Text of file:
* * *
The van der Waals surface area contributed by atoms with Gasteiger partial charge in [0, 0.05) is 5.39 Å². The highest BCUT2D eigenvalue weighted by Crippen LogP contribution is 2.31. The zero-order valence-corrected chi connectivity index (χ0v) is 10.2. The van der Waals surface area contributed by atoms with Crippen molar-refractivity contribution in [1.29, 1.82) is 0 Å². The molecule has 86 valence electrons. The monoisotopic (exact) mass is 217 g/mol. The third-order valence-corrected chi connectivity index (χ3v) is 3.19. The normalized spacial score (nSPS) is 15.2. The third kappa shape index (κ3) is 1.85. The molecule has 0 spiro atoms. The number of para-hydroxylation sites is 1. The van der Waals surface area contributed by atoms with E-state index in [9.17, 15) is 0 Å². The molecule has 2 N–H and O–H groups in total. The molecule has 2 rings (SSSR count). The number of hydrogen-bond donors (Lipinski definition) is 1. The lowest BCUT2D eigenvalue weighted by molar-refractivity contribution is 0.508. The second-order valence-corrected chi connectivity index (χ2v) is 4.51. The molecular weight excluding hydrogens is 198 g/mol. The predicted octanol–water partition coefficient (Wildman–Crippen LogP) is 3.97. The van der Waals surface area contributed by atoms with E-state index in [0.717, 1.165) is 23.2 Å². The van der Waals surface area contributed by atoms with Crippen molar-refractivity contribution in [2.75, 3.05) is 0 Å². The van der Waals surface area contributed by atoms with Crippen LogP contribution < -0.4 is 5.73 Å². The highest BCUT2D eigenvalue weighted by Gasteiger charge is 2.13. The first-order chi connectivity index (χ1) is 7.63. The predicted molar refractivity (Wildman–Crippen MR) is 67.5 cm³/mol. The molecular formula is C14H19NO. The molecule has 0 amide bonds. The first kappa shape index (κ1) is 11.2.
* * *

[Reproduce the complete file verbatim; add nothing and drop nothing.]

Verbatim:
The van der Waals surface area contributed by atoms with Gasteiger partial charge in [0, 0.05) is 5.39 Å². The highest BCUT2D eigenvalue weighted by Crippen LogP contribution is 2.31. The zero-order valence-corrected chi connectivity index (χ0v) is 10.2. The van der Waals surface area contributed by atoms with Crippen molar-refractivity contribution in [1.29, 1.82) is 0 Å². The molecule has 86 valence electrons. The monoisotopic (exact) mass is 217 g/mol. The third-order valence-corrected chi connectivity index (χ3v) is 3.19. The normalized spacial score (nSPS) is 15.2. The third kappa shape index (κ3) is 1.85. The molecule has 0 spiro atoms. The number of para-hydroxylation sites is 1. The van der Waals surface area contributed by atoms with E-state index in [9.17, 15) is 0 Å². The molecule has 2 N–H and O–H groups in total. The molecule has 2 rings (SSSR count). The number of hydrogen-bond donors (Lipinski definition) is 1. The lowest BCUT2D eigenvalue weighted by molar-refractivity contribution is 0.508. The second-order valence-corrected chi connectivity index (χ2v) is 4.51. The molecular weight excluding hydrogens is 198 g/mol. The predicted octanol–water partition coefficient (Wildman–Crippen LogP) is 3.97. The van der Waals surface area contributed by atoms with E-state index in [0.717, 1.165) is 23.2 Å². The van der Waals surface area contributed by atoms with Crippen molar-refractivity contribution in [2.75, 3.05) is 0 Å². The van der Waals surface area contributed by atoms with Crippen LogP contribution < -0.4 is 5.73 Å². The highest BCUT2D eigenvalue weighted by Gasteiger charge is 2.13. The first-order chi connectivity index (χ1) is 7.63. The predicted molar refractivity (Wildman–Crippen MR) is 67.5 cm³/mol. The molecular formula is C14H19NO. The molecule has 0 amide bonds. The first kappa shape index (κ1) is 11.2.